It’s Hard to be Humble!

October 23, 2016

Introduction: It may be tempting to look down upon the Pharisees who not only oppose Jesus they seem to be against the common people. So often they are depicted focused solely on the law and not on the importance of a man’s soul. The Pharisees were the pastors of Israel in Jesus’ day. They cared for the flock and many were determined to care for them not only using the law as their guide, they also used compassion. An example might well be Nicodemus who comes to Jesus at night perhaps out of fear of what his fellow Pharisees might think of him coming to Jesus for council (see John 3). He would not see Jesus again until he came to help bury his body (John 19:39).

I) All of us want to be special. Indeed we are, as God’s beloved. I believe the Pharisees saw themselves as God’s special or even consecrated class. They were after all, at least in their own eyes, those who had been set apart and made a holy to be God’s representatives on earth.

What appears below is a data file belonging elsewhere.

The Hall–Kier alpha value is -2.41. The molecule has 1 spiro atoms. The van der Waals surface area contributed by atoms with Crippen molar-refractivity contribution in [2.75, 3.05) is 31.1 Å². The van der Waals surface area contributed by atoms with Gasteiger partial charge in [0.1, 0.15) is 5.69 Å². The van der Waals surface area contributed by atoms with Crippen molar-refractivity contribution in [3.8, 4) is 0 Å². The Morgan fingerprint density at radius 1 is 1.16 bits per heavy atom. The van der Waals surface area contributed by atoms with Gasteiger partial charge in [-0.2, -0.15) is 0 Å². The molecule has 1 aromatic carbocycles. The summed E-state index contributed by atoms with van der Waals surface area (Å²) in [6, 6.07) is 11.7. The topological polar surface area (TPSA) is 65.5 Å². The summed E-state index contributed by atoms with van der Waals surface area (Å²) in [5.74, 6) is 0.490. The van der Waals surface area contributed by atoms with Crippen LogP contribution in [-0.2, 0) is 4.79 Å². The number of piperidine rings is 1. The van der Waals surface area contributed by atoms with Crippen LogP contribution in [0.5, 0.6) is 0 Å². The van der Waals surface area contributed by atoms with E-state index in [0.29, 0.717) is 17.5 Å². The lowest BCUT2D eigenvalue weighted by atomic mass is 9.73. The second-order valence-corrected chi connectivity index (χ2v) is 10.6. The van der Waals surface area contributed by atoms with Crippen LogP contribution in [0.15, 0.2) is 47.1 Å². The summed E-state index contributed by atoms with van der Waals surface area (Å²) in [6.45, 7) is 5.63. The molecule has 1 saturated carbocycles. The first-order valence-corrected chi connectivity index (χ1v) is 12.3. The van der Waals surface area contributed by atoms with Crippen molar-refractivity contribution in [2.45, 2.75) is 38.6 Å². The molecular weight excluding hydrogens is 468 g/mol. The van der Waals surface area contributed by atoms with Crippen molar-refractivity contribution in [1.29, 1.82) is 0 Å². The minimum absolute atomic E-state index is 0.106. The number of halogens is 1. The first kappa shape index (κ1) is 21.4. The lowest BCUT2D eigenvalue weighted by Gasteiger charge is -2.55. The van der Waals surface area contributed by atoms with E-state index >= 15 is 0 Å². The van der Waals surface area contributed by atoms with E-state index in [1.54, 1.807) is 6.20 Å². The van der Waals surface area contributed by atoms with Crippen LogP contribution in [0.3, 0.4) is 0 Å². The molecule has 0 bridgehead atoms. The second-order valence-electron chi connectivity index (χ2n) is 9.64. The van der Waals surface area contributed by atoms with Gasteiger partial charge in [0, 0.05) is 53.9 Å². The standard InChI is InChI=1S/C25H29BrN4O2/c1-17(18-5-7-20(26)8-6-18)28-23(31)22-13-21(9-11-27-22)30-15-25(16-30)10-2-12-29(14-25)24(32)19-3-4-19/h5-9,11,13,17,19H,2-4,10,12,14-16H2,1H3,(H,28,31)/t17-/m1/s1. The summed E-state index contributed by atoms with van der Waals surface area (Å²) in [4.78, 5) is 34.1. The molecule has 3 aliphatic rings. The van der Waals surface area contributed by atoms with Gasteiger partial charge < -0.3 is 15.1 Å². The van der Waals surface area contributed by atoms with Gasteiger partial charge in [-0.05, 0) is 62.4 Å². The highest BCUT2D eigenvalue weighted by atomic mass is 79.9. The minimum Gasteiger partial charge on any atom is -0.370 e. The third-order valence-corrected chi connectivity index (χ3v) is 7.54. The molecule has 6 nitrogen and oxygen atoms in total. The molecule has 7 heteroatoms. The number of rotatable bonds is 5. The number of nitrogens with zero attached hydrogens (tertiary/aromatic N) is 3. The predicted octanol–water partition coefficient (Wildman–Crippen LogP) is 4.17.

II) The people believed that this was true of the Pharisees. So Jesus tells a tale about a Pharisee who goes to pray. He goes and prays in some translations with himself. He has no need to really be with God. Instead he is concerned with all the acts he accomplishes that will please God and then after reassuring himself that he is not like other people naming notorious sinners and finally even notes that thank God he is not like that tax collector. 

III) One might have thought just looking at this scene with the tax collector who was disdained by the people and the Pharisee who the people looked up to and admired, especially in a day when most could not read and write. When most had little schooling and here was someone who would read and think preparing for their teaching on the Sabbath. They were also known for their being the political leaders and even judges in their communities. So ere was Jesus showing them in a negative light, just who did this teacher think he was? Yet Jesus points out what it really means to put yourself in the place of another. Instead of looking down on someone because of their overt occupation, he encourages the people to look at others as God might well see them. For here was a man not interested in impressing God with his many good works and the supposed fact that he was better than those around him noting that not only those who were in his eyes evil, but noting that there right in front of him was someone that he was the spiritual superior, at least in his own eyes. Jesus warns us to watch how we see ourselves. For as he pointed out in an earlier parable all we can say for all we have done is that we are worthless servants.